Like all forms of telephone, the joy is in seeing how people interpret something, and how subtle shifts end up in big discrepancies. In this one, you also get to enjoy your coworkers’ digital drawing skills.
5. Playingcards.io: Familiar Cards, Now Virtual
Similar to Tabletop Simulator, below, playingcards.io is an ad-supported service allowing you to play several classic board games (like checkers or backgammon) or any 52-card-based card game online with several players simultaneously.
While the service shows cards moving around in realtime, note that there isn’t any logic or rules built-in. And, if you want to set up the tabletop to play something like Texas Holdem, you’ll need to customize the play area to create space for cards to be flipped over and such. Chips and the like, need to be accounted for separately (a Google sheet works well!)
Because this relies on existing games, this can be an easier starting place for teams who are less comfortable with online gaming or who want a more familiar starting place.
6. Skribblio: No Drawing Talent Needed!
Skribblio is an ad-supported web app where players play a sort of mashup between Pictionary and hangman. Players take turns drawing to a prompt while a timer ticks down. All players must guess the word before the timer expires. The faster a correct answer is given, the more points are scored.
Similar to Jackbox above, the social nature and low stakes make this a good starting place.
7. Tabletop Simulator: Bring Games You Know Online
Tabletop Simulator replicates, down to the 3d physics, the experience of playing a board game together. Several classic games are included, and a rich library of independent and mainstream titles are available.
Again, this can be an easy place to start because you’re already familiar with the games, just enjoying them in a new virtual space.
7. Werewolf: Folk Game Via Video Conferencing
Werewolf is a game of lies and deceit that works well over a video conference link. It requires no apps, purchases, nor serious preparation. Participants are divided by a moderator into several groups:
- (1) the village doctor – they can prevent somebody from being killed, including themselves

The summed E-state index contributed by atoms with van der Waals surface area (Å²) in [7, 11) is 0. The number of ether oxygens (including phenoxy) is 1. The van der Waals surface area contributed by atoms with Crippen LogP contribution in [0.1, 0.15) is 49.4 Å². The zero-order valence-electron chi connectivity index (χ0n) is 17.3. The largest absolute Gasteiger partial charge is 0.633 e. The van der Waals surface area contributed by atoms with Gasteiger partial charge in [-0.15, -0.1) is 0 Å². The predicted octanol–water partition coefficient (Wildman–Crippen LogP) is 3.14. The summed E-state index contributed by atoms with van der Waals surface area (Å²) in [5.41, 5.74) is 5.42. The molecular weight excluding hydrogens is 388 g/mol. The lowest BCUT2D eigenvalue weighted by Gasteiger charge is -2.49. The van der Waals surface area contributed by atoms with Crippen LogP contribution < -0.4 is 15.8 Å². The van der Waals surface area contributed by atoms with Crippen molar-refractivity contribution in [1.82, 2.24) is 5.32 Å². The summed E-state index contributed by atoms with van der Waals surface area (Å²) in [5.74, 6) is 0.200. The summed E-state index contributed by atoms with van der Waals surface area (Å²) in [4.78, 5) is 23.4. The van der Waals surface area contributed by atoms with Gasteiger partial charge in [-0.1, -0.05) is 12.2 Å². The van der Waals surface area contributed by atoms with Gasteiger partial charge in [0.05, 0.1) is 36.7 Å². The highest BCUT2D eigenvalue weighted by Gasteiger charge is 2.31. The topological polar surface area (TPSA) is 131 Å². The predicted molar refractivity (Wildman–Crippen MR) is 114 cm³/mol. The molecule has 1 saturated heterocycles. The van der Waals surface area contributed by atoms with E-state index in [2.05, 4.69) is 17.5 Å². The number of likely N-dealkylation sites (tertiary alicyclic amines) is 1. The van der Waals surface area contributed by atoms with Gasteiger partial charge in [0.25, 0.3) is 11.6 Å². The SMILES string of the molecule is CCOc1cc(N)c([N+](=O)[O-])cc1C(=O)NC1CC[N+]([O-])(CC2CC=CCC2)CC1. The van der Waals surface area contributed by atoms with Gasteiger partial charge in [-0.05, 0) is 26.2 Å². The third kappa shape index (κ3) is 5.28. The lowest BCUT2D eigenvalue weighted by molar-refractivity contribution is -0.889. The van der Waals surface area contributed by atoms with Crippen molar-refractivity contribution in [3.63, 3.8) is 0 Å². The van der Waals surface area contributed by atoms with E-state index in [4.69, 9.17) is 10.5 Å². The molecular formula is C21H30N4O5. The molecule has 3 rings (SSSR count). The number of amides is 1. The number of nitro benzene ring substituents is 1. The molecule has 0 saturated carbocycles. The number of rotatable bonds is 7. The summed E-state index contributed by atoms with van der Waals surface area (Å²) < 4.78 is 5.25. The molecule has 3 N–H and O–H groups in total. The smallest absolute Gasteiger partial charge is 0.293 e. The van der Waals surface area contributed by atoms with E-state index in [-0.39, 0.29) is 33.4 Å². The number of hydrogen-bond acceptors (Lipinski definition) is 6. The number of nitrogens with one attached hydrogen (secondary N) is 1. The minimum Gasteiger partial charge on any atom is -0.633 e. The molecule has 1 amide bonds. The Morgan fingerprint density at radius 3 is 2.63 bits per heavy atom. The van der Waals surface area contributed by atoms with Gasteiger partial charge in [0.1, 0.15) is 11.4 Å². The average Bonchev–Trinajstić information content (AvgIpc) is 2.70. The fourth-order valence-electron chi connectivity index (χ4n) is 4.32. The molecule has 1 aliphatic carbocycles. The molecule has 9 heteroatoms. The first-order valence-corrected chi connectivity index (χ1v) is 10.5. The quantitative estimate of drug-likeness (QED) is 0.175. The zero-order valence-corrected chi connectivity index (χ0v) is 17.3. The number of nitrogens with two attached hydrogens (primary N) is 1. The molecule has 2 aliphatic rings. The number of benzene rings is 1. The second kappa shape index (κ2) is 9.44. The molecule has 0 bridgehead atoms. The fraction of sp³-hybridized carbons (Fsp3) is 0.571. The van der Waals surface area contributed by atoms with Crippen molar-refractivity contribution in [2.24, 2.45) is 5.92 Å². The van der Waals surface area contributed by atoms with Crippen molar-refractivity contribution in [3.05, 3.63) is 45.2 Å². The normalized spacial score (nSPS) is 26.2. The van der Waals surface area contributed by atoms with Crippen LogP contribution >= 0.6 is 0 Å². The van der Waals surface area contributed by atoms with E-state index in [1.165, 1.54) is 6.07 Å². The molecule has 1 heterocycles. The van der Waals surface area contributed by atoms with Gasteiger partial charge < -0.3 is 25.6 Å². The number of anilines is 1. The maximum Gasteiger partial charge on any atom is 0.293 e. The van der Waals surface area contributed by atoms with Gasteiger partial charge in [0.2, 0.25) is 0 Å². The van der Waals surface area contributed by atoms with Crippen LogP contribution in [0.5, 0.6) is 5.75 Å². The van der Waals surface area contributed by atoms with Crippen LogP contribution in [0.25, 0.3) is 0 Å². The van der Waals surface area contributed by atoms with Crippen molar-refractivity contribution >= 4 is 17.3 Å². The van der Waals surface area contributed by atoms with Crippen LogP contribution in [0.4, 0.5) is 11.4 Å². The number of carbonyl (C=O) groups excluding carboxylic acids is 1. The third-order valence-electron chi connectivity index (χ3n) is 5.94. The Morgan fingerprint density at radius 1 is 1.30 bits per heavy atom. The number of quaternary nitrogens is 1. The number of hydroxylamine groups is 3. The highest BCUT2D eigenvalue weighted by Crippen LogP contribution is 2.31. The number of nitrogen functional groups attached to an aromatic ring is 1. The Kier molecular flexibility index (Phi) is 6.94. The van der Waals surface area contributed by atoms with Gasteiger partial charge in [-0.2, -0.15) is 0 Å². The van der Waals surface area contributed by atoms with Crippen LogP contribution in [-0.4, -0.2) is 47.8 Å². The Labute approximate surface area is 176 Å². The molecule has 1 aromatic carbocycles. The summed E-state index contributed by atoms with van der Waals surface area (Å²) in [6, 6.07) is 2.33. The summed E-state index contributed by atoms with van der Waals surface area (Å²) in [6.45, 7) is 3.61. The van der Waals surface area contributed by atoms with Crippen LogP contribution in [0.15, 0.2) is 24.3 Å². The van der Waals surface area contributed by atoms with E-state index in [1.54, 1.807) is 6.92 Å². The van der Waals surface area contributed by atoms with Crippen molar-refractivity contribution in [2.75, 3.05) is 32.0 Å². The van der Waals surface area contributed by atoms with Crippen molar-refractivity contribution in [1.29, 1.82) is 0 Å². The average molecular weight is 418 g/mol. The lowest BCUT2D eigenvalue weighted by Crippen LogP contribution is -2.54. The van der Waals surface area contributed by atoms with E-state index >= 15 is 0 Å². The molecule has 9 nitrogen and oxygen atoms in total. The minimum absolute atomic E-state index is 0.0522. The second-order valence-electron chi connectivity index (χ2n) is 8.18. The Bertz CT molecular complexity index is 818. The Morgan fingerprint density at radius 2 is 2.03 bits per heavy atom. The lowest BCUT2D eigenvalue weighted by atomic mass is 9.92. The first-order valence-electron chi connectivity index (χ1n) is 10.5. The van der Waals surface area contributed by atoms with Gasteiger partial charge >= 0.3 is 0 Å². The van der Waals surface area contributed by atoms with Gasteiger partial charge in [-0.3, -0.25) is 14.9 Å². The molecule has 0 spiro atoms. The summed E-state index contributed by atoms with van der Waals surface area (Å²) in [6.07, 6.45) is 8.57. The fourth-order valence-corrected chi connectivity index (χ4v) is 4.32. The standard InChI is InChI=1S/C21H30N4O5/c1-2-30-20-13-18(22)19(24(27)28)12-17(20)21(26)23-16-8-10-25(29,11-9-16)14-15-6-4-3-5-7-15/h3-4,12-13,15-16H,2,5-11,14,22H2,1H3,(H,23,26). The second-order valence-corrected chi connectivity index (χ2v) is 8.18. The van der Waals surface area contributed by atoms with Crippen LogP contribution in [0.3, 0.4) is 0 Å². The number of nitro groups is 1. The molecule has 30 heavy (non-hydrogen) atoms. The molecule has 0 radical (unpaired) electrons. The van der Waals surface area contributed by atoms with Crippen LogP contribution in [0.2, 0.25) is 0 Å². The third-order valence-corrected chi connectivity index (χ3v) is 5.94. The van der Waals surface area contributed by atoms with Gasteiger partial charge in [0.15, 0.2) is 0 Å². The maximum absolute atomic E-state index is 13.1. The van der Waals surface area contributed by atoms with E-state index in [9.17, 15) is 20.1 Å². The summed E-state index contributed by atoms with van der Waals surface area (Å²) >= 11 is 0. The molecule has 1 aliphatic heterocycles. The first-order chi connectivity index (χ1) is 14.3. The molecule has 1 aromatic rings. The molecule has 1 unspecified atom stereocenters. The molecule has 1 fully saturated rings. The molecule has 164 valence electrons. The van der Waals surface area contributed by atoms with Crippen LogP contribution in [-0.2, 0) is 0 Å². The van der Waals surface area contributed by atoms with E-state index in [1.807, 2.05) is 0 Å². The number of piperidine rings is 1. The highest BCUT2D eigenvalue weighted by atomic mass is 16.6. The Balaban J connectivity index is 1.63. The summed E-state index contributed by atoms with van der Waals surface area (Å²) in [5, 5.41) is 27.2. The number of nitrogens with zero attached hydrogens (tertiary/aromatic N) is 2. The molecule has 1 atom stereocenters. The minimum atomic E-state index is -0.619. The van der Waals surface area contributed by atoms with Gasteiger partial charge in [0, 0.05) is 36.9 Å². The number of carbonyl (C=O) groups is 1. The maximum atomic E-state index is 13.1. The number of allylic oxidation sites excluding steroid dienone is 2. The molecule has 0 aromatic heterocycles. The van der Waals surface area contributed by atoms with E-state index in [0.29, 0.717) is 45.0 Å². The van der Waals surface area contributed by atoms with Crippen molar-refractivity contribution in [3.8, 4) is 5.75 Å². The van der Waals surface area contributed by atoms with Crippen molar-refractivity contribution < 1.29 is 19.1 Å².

- (1) the village seer – they can be told by the moderator if somebody is a werewolf or not
- (2) werewolves – they are trying to take over the village
- ...everybody else is a villager – they are trying to defend the village
The moderator assigns roles. Roles are secret. This is best done over a private message.
The moderate announces it is night time. Everybody closes their eyes. Then the moderator...
- ...asks the werewolf to wake up and decide who to kill – they must choose only one person
- ...asks the doctor to wake and decide who to protect
- ...asks the seer who they’d like to find out is a werewolf or not
These interactions should be done with private messages.
Then, the moderator announces that daytime has come and everybody can wake up. Then, the villagers must vote on who to “kill.” Their aim is to kill all the werewolves. This should be done as an open debate.
The villagers win if all werewolves are killed. The werewolves win if it is no longer possible for a majority vote of villagers to kill a werewolf.
8. Weavr: Social Game for Online Team-Building (plus GIFs!)
Like Jackbox TV, Weavr is a light-weight social game that lets teams have a laugh together.
To start, every player gets two prompts to respond to. Each person will type in their response or find an appropriate GIF. Then, one-by-one, the prompt and answers are shown to the team, and you vote on which answer your like more.
The game continues for three rounds like this, with questions becoming deeper as you go. In later rounds, Weavr will include the names of players in the prompts, and you'll notice your team's culture and inside jokes start to surface in the answers.
Take time for special games and activities to bring your team to the next level
Games help teams connect in new ways, coming together around a new structure than you face day-to-day.
For remote teams, structured hang-outs through games can be incredibly important for building rapport - helping team mates understand one another better. With that deeper understanding, you can scale mountains together.